When Adamson pitches A.R.C.’s services to potential clients, he told me, he argues that even with items that can be sold again the real value is in information. “We can tell you how many units are being returned and how many of those are defective, and we can help you understand both of those numbers,” he said. Recently, A.R.C.’s technicians determined that one reason customers were returning a particular high-end coffee maker was that it contained a cheap float valve, which was prone to malfunctioning when used with hard water. After identifying the flaw, they helped design a fix by working with the factory in China that was doing the manufacturing. A.R.C. handles so many returns that it can often spot defects before brand owners are aware of them—as it did, recently, after receiving just three returns of an appliance that turned out to have issues with condensation and heat. Some clients now send A.R.C. models for testing before they go to market. It also has clients for whom it does design work only.

This spring, I met with Adamson at A.R.C.’s facility in Union Point, Georgia, a small town a little more than an hour east of Atlanta. The company’s building there is broad, low, and gray, and it’s on a short potholed road with an aspirational name: Industrial Boulevard. There’s a lumber warehouse on the left, a Dollar General on the right, and a cabinetmaking company across the street.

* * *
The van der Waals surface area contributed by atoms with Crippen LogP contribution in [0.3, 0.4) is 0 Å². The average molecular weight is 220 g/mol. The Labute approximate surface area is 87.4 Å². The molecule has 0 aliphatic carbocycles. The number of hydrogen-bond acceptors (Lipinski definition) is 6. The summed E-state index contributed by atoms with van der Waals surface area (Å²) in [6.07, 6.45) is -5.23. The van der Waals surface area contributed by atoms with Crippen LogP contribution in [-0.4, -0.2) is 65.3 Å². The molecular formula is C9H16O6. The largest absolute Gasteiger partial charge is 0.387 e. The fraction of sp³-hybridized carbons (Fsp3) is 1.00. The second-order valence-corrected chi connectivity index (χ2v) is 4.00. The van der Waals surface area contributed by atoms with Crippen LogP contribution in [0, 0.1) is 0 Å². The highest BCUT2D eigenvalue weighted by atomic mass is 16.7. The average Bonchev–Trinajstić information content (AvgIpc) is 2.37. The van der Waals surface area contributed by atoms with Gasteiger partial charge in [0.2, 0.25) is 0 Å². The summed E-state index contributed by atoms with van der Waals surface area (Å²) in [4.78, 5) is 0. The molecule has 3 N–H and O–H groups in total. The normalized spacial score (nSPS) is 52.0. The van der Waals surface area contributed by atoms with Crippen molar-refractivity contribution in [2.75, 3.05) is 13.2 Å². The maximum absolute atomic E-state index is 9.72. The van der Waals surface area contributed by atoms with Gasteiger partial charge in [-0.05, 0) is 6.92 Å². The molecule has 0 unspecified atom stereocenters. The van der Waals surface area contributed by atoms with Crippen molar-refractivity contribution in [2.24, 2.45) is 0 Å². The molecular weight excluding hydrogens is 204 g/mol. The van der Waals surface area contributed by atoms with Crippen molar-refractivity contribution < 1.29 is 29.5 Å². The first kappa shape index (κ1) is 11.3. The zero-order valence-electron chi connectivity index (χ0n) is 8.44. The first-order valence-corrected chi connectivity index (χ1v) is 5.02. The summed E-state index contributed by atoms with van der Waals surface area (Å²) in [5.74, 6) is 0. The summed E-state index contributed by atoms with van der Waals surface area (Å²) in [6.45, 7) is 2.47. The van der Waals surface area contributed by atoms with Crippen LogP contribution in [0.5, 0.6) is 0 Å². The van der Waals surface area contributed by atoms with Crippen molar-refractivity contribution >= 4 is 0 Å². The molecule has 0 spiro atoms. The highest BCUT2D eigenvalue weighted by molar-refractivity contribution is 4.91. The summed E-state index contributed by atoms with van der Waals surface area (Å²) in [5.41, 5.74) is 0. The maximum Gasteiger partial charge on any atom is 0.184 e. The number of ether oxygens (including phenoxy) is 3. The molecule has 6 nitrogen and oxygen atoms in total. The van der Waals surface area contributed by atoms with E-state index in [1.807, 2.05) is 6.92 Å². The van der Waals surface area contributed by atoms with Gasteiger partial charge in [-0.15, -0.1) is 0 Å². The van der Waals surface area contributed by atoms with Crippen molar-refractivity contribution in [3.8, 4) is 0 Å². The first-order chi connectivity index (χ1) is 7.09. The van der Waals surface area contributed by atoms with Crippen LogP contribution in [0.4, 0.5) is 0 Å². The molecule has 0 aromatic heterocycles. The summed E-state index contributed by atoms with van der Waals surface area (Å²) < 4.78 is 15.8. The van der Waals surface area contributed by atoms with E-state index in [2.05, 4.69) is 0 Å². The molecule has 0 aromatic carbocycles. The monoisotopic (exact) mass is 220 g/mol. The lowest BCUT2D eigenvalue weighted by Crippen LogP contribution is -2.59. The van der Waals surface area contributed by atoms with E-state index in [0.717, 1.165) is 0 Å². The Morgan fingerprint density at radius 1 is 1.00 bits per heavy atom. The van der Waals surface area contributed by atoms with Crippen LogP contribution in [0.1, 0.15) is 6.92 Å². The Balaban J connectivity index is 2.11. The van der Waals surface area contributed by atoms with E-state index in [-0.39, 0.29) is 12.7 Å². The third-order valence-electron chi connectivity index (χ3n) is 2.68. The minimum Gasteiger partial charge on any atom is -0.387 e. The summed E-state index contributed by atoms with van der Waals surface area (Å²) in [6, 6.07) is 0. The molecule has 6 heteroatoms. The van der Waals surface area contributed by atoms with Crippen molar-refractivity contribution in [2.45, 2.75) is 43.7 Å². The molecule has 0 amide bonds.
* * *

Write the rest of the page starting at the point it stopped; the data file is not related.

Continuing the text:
We walked through the receiving area, a large, open space that was filled with recent arrivals—tilting piles of household appliances, stacks of yellow bins containing miscellaneous Amazon returns—and stopped in front of a pallet on which half a dozen Husqvarna two-thousand-pounds-per square-inch electric pressure washers, made under a license by Briggs & Stratton, had been stacked and bound with plastic stretch wrap. (A pressure washer is many homeowners’ second-favorite power tool, after their chainsaw. It shoots a stream of water at high velocity, and can be used to clean a roof, blast mold off a wooden deck, or scare away a bear, as a friend of mine did after being surprised by one while scrubbing down the inside of his swimming pool.) As Adamson and I watched, workers sorted units by model and year of manufacture. They checked electrical components and replaced damaged parts with parts they’d salvaged from returns they couldn’t repair. Much of the refurbishing was done on a manufacturing line that A.R.C. bought from a Briggs & Stratton plant, in Wauwatosa, Wisconsin, and modified, in part by adding a car-wash-like cleaning system to one end.